A country that can defend a 21st-century brand of socialism and at the same time harbour a passion for luxury isn’t lacking in contradictions. In May, a BBC documentary revealed that Venezuelans are among the world’s biggest drinkers of vintage malts, and that the country has overtaken Mexico for Blackberry sales, with more than 1.6 million users. Even Hugo Chávez, President of the renamed Bolivarian Republic of Venezuela, owns several watches. According to certain sources, he has a Tissot, a Victorinox, a Rolex and even a Franck Muller Aeternitas, estimated at over CHF 100,000 (EUR 77,000).
Louis Vuitton, a prestigious name if ever there was, announced in May that it would be closing its Caracas store.
Despite this, the revolutionary government in Caracas continues to denigrate the luxury industry while taxing its products heavily. Brands weren’t slow to react: Louis Vuitton, a prestigious name if ever there was, announced in May that it would be closing its Caracas store until further notice. It quoted the prohibitive exchange rate for “non-essential” items and the ban on importing more than $300,000 worth of goods per month. Not to mention the socio-political climate and the potential for social upheaval as a result of these transformations.
Venezuela outstrips the region's number one
Yet the birthplace of Simón Bolivar, El Libertador, is in love with Swiss timepieces to the point of outbuying, under certain criteria, the region’s number-one market for watches, Mexico. “The Venezuelan market has experienced strong growth in recent years, possibly the strongest of any country in the zone,” comments Charles Marin, who represents brands such as Harry Winston and Roger Dubuis on the sub-continent. “The main difference with Mexico is that Venezuela is concerned with quality rather than quantity, and has even overtaken the region’s number one in the complicated watch segment.” This explains why Vacheron Constantin presented an exquisite limited edition to mark the bicentennial of Venezuela’s independence. The chosen timepiece for this commemorative watch is the Patrimony Contemporaine, equipped with a Calibre 1400, a characteristic movement of the Genevan Manufacture. With production limited to 10 watches in rose gold and 9 in platinum, this timepiece confirms the privileged relations between Vacheron Constantin and Venezuela since 1922.
“I think we can make a clear distinction between two types of customer in Venezuela,” continues Charles Marin. “On the one hand are the collectors who know each brand down to the smallest detail and are seeking watches that demonstrate genuine technical innovation. The second group comprises customers who pay more attention to design. In my view, this second group has taken on more importance over recent years.” In the absence of official figures, insider sources say that Rolex and Cartier are the top-selling names at the high end of the market, followed by Breitling, Audemars Piguet, Panerai, IWC, Breguet and Roger Dubuis.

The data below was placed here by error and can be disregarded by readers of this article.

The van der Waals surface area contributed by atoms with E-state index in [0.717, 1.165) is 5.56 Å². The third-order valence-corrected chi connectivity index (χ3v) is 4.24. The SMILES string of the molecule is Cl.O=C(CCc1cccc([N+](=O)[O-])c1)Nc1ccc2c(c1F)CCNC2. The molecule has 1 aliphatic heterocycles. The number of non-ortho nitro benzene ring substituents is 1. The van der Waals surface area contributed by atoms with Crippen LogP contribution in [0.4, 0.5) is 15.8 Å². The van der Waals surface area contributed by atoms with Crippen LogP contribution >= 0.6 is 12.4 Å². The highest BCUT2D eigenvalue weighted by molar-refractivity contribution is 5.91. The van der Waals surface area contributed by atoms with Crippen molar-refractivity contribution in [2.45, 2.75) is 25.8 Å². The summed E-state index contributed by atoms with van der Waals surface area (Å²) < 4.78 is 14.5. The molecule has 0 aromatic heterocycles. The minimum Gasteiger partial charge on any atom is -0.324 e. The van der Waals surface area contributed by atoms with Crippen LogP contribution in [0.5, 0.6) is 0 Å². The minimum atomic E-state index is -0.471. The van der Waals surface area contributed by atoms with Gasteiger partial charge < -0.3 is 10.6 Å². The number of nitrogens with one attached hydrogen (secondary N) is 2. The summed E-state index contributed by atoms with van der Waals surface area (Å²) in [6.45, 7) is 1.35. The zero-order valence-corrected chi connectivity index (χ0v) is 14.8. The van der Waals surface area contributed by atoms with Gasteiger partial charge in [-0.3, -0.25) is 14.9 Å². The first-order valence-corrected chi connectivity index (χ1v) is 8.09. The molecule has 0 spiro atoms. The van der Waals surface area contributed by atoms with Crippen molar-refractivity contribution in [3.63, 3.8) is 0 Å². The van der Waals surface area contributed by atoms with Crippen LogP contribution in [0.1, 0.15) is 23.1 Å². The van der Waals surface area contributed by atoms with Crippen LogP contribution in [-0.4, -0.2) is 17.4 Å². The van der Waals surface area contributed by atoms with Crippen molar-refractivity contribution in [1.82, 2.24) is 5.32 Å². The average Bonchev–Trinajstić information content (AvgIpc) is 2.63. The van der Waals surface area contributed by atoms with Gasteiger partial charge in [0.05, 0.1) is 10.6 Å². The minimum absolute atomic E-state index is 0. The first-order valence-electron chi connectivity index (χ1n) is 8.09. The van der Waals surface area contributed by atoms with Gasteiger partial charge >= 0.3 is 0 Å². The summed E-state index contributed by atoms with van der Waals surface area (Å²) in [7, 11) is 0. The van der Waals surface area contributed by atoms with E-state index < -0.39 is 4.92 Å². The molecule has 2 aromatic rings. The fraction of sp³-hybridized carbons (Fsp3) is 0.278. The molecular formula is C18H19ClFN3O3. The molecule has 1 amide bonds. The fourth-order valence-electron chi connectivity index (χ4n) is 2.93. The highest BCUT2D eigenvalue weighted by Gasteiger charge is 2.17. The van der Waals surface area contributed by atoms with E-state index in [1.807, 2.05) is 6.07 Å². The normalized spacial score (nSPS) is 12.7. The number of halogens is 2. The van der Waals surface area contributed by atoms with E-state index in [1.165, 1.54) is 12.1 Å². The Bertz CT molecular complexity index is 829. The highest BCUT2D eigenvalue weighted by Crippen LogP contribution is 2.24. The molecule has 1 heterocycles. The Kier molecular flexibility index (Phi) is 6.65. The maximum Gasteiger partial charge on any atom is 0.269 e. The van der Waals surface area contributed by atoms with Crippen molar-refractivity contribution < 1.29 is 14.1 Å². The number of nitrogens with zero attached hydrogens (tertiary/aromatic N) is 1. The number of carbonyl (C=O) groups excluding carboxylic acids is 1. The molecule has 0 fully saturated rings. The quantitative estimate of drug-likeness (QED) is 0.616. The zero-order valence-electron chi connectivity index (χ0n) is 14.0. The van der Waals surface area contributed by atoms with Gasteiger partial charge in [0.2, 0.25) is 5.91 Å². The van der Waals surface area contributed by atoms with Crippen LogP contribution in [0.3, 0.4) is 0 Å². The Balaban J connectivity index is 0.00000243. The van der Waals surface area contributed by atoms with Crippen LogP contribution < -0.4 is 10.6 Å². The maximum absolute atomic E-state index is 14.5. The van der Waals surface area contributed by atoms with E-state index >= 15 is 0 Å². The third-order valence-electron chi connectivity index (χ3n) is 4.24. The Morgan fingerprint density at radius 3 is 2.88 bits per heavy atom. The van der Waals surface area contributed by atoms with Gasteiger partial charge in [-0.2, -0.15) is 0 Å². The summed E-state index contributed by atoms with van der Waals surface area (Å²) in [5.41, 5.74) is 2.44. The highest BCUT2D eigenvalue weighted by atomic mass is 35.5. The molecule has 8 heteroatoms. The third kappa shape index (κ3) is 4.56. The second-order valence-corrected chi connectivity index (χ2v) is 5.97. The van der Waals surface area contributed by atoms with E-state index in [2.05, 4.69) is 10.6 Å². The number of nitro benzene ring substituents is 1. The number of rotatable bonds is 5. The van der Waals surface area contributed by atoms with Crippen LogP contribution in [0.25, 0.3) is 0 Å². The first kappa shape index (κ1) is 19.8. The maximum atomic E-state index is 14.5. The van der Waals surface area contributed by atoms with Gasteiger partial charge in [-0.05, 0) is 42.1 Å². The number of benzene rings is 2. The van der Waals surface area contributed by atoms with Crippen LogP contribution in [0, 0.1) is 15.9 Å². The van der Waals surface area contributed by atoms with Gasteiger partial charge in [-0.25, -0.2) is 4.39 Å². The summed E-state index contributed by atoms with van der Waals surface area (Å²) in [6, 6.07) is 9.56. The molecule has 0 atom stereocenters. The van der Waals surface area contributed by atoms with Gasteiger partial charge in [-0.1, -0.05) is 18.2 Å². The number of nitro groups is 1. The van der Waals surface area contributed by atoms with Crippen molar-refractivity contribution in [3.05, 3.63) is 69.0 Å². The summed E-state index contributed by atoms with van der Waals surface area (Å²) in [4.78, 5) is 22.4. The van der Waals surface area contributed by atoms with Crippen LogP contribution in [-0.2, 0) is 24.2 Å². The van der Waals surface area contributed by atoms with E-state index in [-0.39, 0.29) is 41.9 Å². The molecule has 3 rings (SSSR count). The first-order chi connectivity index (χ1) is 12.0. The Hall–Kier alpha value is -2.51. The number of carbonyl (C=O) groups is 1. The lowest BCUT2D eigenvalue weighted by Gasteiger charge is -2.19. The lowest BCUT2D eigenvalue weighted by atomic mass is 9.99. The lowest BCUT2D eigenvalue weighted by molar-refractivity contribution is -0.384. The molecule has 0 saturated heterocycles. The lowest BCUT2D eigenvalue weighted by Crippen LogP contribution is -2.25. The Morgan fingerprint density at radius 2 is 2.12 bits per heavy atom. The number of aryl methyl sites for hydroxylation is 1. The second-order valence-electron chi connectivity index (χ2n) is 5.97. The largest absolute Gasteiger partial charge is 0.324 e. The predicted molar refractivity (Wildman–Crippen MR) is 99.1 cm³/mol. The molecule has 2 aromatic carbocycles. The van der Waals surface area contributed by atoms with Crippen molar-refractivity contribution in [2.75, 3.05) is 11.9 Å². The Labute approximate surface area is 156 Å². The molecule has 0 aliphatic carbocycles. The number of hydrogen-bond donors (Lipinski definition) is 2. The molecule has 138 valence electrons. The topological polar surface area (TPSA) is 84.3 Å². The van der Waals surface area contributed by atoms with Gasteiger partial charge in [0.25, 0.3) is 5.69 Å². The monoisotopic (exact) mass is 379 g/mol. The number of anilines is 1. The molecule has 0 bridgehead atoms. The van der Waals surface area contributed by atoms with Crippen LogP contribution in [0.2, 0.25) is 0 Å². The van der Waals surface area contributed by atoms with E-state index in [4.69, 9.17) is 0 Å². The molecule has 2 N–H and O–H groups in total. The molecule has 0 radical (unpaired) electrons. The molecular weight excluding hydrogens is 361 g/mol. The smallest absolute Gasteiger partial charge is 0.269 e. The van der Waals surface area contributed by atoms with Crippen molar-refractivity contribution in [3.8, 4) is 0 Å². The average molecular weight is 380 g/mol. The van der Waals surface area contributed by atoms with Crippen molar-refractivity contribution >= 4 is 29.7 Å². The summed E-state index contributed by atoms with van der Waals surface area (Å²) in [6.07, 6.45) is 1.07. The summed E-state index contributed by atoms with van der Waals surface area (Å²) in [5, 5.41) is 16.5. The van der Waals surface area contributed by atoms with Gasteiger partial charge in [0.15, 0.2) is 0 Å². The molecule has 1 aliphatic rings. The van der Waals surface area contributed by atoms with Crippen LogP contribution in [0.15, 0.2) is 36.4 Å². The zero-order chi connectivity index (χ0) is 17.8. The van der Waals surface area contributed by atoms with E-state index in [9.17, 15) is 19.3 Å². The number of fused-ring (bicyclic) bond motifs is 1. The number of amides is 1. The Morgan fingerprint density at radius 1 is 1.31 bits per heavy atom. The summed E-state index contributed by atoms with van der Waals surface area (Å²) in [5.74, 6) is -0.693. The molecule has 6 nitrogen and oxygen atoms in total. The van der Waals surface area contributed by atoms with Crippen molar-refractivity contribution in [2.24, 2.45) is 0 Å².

This hasn’t prevented several independent firms from putting in the overtime and winning a foothold in the Venezuelan market. Brands such as Hautlence and Franc Vila took advantage of October’s Salón Internacional Alta Relojería in Mexico City to travel to Venezuela and meet distributors and customers in Caracas. “The situation is nothing short of surreal,” declared Franc Vila. “One of my customers is in jail and certain others might want to start worrying. I may well end up going to prison to sell my watches!”
Not all potential customers belong to the opposition camp. In a country divided by political differences, it seems luxury goods and watches have the power to unite advocates of seemingly irreconcilable views. Despite the fact that the President’s opponents, who ran as the Mesa de la Unidad Democrática coalition, claimed victory in the parliamentary elections on September 26th, Chávez’s socialism remains in power after winning a relative majority in the National Assembly. “New wealth has emerged based on political affiliations and circles of friends with direct connections to those in power,” said an important source in the sector. “The people in power are also the biggest consumers,” declared another authority in the branch, who also preferred not to be named.
Venezuela has more to contend with than purely institutional problems. The country’s economy, which relies heavily on oil, has seen better days. The prosperity that is sweeping Latin America – the World Bank is forecasting growth of around 6% for 2010 – will pass the Bolivarian Republic by. Inflation is expected to climb to 30% this year, according to the Venezuelan Central Bank.
Still, the luxury sector hasn’t said its last word. Says Charles Marin: “There are no limits to the Venezuelan market. Depending on the brand, there is no reason not to be able to sell large numbers of complicated timepieces, particularly tourbillons and perpetual calendars. The country’s political situation has largely contributed to the development of the watch segment in general, and high-end watches in particular. In 2009, all brands reported excellent figures for sales of complication watches.”